Comment On Don't Touch That Dial!

You can't really blame Bjørn for not listening to the radio much anymore. If you'd had to spend months maintaining the in-house web application he inherited, you'd develop some negative associations of your own. [expand full text]
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Re: Don't Touch That Dial!

2013-08-07 06:22 • by JSGuru (unregistered)
Associated the radio group with the name of the variable it gets assigned would have helped. Or worse case, sequentially numbering the radio groups via a counter.

'Analysis? We don't need no stinkin' analysis!'

Re: Don't Touch That Dial!

2013-08-07 06:24 • by JimmyCrackedCorn (unregistered)
TRWTF is the use of radio button groups as a design choice. In HTML they should be used sparingly. Dropdown lists or combo boxes would have been a better choice.

Re: Don't Touch That Dial!

2013-08-07 06:28 • by Douglas (unregistered)
3333, not 2500.


1/(1-(9998./9999)**3) = 3333.3334

Re: Don't Touch That Dial!

2013-08-07 06:30 • by ANON (unregistered)
414476 in reply to 414474
JimmyCrackedCorn:
TRWTF is the use of radio button groups as a design choice. In HTML they should be used sparingly. Dropdown lists or combo boxes would have been a better choice.


Why are radio buttons a WTF? Just because there are people not capable to use them properly?

Then boolean and regex are also WTFs.

Re: Don't Touch That Dial!

2013-08-07 06:31 • by Will (unregistered)
Of course it is a WTF, they should of used a GUID.

Re: Don't Touch That Dial!

2013-08-07 06:45 • by Racemaniac (unregistered)
414478 in reply to 414475
Douglas:
3333, not 2500.


1/(1-(9998./9999)**3) = 3333.3334

it's 1/(1-((9998./9999)*(9997/9999)*(9996/9999))) = 1666

Re: Don't Touch That Dial!

2013-08-07 06:46 • by Migala (unregistered)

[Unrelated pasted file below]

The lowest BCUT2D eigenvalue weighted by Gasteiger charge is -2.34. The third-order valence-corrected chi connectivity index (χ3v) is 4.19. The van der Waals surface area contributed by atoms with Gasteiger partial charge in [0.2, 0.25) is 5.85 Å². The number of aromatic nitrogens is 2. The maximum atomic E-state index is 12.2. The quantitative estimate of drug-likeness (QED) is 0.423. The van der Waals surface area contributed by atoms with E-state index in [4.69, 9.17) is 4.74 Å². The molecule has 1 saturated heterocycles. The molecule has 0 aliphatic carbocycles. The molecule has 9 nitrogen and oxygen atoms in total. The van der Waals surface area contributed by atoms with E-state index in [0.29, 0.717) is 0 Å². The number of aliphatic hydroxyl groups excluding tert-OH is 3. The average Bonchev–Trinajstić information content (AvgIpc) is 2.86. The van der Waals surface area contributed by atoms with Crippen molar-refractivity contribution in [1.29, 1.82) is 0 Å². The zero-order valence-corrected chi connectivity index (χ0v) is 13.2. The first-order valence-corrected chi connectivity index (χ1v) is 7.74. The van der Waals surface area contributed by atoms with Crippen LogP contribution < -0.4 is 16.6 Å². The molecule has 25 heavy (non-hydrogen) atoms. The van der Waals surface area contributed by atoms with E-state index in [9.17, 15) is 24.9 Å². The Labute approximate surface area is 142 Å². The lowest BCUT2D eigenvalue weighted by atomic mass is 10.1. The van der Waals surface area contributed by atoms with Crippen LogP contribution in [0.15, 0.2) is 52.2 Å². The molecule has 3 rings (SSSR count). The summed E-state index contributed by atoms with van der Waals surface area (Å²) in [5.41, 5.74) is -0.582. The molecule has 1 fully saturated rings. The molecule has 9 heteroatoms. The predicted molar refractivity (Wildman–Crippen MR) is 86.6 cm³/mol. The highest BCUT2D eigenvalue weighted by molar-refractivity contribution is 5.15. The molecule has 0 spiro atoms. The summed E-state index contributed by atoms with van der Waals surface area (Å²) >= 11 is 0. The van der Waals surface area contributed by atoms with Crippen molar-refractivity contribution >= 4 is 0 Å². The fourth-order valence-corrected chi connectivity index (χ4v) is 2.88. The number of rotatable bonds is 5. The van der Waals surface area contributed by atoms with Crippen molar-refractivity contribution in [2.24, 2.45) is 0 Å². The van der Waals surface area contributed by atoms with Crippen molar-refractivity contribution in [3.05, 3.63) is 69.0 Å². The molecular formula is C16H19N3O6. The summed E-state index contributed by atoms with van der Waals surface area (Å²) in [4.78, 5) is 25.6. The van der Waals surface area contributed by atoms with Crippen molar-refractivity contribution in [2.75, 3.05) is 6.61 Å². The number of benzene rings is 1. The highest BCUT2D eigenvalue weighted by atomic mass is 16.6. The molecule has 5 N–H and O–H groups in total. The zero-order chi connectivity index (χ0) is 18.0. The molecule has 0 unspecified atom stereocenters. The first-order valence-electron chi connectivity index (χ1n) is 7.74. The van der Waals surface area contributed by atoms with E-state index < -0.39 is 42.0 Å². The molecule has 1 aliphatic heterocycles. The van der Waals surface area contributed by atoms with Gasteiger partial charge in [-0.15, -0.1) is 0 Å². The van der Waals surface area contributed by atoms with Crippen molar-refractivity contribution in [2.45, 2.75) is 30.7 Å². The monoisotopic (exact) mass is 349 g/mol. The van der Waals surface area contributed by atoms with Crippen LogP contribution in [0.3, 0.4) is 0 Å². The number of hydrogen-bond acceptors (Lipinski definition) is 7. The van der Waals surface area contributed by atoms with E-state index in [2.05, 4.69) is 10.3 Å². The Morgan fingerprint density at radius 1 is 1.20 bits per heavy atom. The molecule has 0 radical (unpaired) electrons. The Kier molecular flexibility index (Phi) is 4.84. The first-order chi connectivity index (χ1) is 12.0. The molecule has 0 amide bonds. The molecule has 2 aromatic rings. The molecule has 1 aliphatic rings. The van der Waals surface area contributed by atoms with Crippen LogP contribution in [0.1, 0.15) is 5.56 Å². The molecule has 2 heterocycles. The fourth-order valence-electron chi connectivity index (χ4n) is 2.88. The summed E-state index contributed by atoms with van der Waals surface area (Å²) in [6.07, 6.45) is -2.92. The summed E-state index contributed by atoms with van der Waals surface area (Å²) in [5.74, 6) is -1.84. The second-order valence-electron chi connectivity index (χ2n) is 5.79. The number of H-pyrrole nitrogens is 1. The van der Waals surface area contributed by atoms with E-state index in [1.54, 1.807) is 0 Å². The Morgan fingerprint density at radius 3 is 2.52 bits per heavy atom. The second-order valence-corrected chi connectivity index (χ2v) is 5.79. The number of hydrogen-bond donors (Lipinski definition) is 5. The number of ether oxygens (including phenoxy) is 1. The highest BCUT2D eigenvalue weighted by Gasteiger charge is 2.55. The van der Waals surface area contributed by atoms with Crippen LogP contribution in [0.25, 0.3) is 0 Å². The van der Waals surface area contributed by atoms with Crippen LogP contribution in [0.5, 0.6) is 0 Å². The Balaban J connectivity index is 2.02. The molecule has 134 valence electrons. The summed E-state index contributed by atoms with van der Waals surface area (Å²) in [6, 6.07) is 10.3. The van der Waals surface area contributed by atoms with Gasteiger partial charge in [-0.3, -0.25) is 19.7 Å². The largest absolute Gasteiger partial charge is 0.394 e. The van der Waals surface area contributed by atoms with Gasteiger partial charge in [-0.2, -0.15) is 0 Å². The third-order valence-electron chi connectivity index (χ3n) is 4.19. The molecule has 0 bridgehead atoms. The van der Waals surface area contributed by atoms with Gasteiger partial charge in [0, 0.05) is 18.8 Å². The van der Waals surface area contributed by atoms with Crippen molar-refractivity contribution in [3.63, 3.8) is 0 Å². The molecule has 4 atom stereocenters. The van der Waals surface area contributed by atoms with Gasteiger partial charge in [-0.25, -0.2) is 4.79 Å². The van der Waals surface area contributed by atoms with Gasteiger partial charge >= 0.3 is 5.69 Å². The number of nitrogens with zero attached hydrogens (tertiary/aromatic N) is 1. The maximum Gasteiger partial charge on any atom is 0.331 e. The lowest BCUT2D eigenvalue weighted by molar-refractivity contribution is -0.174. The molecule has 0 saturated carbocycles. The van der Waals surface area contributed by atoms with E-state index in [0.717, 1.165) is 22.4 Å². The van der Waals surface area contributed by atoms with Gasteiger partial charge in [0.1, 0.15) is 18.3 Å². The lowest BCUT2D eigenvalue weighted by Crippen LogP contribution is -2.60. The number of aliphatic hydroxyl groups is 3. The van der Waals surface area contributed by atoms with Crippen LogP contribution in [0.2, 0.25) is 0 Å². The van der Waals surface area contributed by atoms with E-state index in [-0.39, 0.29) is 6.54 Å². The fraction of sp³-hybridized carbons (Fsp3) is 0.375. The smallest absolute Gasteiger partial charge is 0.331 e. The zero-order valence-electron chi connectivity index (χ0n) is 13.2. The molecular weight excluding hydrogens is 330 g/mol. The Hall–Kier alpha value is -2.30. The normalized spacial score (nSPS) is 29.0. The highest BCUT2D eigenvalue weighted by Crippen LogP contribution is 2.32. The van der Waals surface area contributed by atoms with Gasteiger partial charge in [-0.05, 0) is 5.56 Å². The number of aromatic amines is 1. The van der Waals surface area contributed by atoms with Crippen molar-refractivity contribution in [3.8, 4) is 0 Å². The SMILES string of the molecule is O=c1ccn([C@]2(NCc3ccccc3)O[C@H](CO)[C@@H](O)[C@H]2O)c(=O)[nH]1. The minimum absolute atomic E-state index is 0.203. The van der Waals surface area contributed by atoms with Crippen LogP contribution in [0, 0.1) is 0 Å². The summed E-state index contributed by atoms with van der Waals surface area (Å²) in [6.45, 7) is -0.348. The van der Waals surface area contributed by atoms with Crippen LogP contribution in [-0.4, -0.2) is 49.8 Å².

414479 in reply to 414475
Douglas:
3333, not 2500.

1/(1-(9998./9999)**3) = 3333.3334


Actually closer to 1666

The total number of possible number combinations is 9999 ^ 4. The number of combinations that do not cause problems is 9999 * 9998 * 9997 * 9996. For the first radio button set all choices are valid, for the second one all except the first, for the third all except the first two, etc.

The chance a combination does cause a problem is thus:
1 - 9999 * 9998 * 9997 * 9996 / 9999 ^ 4 = 0.00059995, or about 1 in 1666.

This is an instance of the birthday problem (http://en.wikipedia.org/wiki/Birthday_problem).

Re: Don't Touch That Dial!

2013-08-07 06:46 • by MathMagic (unregistered)
414480 in reply to 414475
1667, not 3333, not 2500.

Chance of not using any number twice:
P_good = (10000 / 10000) * (9999 / 10000) * (9998 / 10000) * (9997 / 10000) = 0.99940011

Chance of using at least one number twice or more often:
P_bad = 1 - P_good = 0.00059989 = 1 / 1666.9722615785

TRWTF is statistics.

Re: Don't Touch That Dial!

2013-08-07 06:47 • by MathMagic (unregistered)
414481 in reply to 414480
Bugger, used 10000 instead of 9999 and other guys were faster ;-)

Re: Don't Touch That Dial!